New law clogs up hardware store shopping lanes in Illinois
SPRINGFIELD — Cynthia Colletti headed to her local hardware store this week after the handle on her toilet broke.
While shopping at Ace Hardware here, she noticed signs in the plumbing aisle that read “Illinois Caustic/Corrosive Substances Act: Effective January 1st 2012” along with a description of the information customers would have to provide before purchasing caustic materials.
“I just think it’s an overreaction on the part of the Legislature. That if someone wants to make something a weapon, they’ll make it a weapon, and we can’t legislate that out of existence. It’s unfortunate, but people do bad things,” said Colletti, who lives in Springfield.
“… And as a consumer this just makes my life a little more difficult,” she added.
The inconvenience is the byproduct of the law that was written as a crime deterrent.
Anyone buying industrial drain cleaners and other caustic materials must provide photo identification and sign a log, under the law.
The legislation was passed after Drano was used as a weapon in an attack against two Chicago women. The two separate attacks, which occurred more than five years ago, left both women with permanent scars across their faces as well as other bodily disfigurements.
Calls to the Chicago Women’s Foundation and the Battered Women’s Network in Chicago were not returned for their reaction to the consumers and retailers' comments on the implementation of the law.
Former state Rep. Susana Mendoza, D-Chicago, and sponsor of this legislation, explained during a debate in the Legislature this spring how the products placed on this list can burn a hole through the skin and cause permanent disfigurement.
Calls to Mendoza were not returned.
Ace Hardware stores throughout Illinois are determined to make the transition to this law easy for shoppers.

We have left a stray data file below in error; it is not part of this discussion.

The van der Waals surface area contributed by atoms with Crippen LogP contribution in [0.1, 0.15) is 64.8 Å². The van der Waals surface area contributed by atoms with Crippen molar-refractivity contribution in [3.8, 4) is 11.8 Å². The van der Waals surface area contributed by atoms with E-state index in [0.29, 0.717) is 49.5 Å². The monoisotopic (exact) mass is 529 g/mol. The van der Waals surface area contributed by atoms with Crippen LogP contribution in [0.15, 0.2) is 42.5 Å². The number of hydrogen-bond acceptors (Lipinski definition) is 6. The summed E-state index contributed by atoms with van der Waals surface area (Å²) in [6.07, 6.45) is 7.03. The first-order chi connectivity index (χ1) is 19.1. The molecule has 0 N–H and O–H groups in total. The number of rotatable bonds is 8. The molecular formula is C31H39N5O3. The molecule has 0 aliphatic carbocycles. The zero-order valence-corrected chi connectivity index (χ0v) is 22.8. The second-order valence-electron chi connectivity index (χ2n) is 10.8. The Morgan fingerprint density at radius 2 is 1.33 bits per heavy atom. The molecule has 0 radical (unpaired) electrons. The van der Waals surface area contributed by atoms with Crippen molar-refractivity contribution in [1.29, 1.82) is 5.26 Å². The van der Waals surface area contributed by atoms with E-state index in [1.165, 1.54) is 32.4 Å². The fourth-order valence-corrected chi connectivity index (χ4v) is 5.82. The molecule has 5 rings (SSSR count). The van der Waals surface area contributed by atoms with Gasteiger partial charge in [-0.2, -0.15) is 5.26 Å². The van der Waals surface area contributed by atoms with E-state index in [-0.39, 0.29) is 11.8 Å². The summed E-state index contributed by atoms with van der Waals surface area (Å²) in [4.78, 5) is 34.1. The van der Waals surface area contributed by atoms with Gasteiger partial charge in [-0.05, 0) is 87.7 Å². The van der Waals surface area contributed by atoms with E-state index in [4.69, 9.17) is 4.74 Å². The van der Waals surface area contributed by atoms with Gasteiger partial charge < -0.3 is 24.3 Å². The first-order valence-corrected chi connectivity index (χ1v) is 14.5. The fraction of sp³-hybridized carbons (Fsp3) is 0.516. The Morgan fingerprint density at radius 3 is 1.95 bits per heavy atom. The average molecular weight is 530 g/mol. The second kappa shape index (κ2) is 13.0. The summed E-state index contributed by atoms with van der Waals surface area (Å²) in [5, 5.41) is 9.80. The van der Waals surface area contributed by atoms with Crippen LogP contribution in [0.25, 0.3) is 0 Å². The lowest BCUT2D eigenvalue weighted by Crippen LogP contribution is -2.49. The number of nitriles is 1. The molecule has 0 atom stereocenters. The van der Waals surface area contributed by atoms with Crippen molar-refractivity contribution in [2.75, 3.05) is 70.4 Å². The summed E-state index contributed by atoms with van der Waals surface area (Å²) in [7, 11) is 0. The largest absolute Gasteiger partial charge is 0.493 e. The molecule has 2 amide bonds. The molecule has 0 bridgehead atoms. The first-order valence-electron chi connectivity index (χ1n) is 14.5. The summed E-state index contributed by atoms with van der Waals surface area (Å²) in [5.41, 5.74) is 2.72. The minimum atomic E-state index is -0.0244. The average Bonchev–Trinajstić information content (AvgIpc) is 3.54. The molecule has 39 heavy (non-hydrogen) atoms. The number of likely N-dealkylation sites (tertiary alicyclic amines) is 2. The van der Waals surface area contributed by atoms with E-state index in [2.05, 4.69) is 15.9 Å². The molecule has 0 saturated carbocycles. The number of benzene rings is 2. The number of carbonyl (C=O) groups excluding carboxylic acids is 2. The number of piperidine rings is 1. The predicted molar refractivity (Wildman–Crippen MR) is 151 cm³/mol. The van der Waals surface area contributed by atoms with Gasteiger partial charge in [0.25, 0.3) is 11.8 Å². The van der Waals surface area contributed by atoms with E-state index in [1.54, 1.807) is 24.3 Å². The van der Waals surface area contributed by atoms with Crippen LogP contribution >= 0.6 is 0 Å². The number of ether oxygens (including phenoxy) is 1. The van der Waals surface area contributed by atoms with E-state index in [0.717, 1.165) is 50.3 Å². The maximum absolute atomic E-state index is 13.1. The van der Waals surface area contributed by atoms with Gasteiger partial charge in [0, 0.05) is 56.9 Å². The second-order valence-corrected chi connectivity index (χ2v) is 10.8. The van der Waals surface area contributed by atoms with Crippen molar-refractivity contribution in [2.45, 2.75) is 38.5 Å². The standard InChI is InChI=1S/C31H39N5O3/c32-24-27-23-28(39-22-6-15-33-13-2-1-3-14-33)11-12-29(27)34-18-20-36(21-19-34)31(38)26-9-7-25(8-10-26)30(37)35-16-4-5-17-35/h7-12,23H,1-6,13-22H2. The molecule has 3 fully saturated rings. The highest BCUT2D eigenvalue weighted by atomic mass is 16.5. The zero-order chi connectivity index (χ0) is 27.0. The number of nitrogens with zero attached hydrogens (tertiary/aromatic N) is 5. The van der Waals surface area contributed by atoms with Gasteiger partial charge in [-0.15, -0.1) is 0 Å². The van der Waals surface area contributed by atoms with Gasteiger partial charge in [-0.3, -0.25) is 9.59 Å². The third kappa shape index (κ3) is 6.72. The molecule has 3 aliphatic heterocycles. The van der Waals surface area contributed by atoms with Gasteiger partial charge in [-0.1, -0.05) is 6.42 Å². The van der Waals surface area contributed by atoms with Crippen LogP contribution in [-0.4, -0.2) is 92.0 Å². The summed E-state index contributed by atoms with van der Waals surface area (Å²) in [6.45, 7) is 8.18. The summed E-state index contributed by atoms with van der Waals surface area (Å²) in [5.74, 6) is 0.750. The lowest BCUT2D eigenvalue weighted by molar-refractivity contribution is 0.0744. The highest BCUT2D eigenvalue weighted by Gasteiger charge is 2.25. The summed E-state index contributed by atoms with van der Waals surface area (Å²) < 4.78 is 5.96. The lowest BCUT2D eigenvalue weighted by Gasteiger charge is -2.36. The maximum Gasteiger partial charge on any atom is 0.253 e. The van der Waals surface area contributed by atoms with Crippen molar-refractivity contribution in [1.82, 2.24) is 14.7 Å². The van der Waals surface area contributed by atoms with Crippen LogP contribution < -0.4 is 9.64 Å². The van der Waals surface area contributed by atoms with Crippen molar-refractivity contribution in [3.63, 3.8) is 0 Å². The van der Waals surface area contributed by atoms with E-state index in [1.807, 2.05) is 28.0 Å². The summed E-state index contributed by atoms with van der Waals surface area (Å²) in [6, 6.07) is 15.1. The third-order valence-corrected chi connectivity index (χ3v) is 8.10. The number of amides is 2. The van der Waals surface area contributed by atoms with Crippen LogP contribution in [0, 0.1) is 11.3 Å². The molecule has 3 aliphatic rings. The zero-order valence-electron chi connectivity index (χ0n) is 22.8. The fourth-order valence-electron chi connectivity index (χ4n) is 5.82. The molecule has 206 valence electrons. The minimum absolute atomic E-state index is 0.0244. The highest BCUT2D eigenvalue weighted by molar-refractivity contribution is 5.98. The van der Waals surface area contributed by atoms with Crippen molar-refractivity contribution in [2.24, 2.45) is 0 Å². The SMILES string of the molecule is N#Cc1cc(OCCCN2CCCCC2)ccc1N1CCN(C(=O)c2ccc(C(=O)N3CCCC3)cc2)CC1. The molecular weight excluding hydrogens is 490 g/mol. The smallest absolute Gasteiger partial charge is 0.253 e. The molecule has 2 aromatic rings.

“In our stores, we have these yellow tags up that describe that before you make this purchase starting Jan. 1, in order to purchase a caustic substance, you must provide your ID and other information,” said Shannon Browlee, an Ace Hardware assistant store manager in Springfield.
Another Ace Hardware customer, Gary Satterlee, said he isn’t worried about the convenience factor of this law, rather he said he believes lawmakers should have focused on more pressing issues.
“I wish they would spend their time working on the finances in the state. We have the lowest rate on all the bond issues. We can’t pay our bills. We can’t pay our employees. We are losing people right and left,” said Satterlee, of Springfield.
Despite the negative feedback from consumers, Brownlee said retailers haven’t had any major problems.
“It’s been going pretty good so far. We haven’t had any real arguing or fighting. People are just coming in and understanding the law,” said Brownlee.
Dave Fafolgia, owner of Springfield’s Lakeside True Value, said nearly all of his customers have told him they believe the law isn’t necessary, but they understand and respect the retailer’s position.
“They all get upset. Not upset at the workers, but at the law,” said Fafolgia, whose store is surrounded by older homes with plumbing problems.
Both stores will continue to carry the products affected under this law.
The new law requires those who purchase industrial drain cleaners and other caustic materials to sign a log with their name, address and signature; the date and time of the transaction; and the brand, product name and net weight of each item.
Any retailer in Illinois that sells products listed under the Federal Caustic Poison Act or sells products labeled “causes severe burns” must keep the log and ask for a government issued identification, such as a driver’s license or passport.
Robert Chellios, general manager at an Ace Hardware in Springfield, said the logs won’t be collected regularly, but rather businesses will need to have them readily available at any given time for the state police to inspect.
The state police can issue fines to violators.
The law states retailers would have to pay $150 for the first offense, $500 for the second and up to $1,500 for the third and any additional violation.
The law doesn’t apply to most of the items consumers typically would find at their local grocery store, rather those normally sold at hardware stores. Some items that fall into this category include; The Works Drain Opener, SnoBol Liquid Bowl Cleaner and Drano Crystals. Batteries are exempt from the law.
The law passed both chambers unanimously and was signed by Gov. Pat Quinn into law last August.
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